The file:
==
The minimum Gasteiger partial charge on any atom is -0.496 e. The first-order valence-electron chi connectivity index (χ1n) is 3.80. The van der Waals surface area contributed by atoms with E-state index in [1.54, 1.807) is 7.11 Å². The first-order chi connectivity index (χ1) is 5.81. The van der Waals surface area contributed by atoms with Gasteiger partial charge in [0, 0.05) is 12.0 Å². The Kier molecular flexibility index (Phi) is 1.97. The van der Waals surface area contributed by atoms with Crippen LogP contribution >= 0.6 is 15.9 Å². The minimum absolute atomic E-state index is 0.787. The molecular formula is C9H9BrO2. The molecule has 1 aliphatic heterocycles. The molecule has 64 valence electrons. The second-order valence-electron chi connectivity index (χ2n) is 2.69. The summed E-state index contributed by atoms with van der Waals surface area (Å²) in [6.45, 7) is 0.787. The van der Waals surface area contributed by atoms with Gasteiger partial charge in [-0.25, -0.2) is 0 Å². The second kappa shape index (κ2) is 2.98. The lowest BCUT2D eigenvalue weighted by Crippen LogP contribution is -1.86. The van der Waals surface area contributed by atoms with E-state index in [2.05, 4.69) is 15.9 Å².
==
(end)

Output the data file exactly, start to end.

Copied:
The minimum Gasteiger partial charge on any atom is -0.496 e. The first-order valence-electron chi connectivity index (χ1n) is 3.80. The van der Waals surface area contributed by atoms with E-state index in [1.54, 1.807) is 7.11 Å². The first-order chi connectivity index (χ1) is 5.81. The van der Waals surface area contributed by atoms with Gasteiger partial charge in [0, 0.05) is 12.0 Å². The Kier molecular flexibility index (Phi) is 1.97. The van der Waals surface area contributed by atoms with Crippen LogP contribution >= 0.6 is 15.9 Å². The minimum absolute atomic E-state index is 0.787. The molecular formula is C9H9BrO2. The molecule has 1 aliphatic heterocycles. The molecule has 64 valence electrons. The second-order valence-electron chi connectivity index (χ2n) is 2.69. The summed E-state index contributed by atoms with van der Waals surface area (Å²) in [6.45, 7) is 0.787. The van der Waals surface area contributed by atoms with Gasteiger partial charge in [-0.25, -0.2) is 0 Å². The second kappa shape index (κ2) is 2.98. The lowest BCUT2D eigenvalue weighted by Crippen LogP contribution is -1.86. The van der Waals surface area contributed by atoms with E-state index in [2.05, 4.69) is 15.9 Å².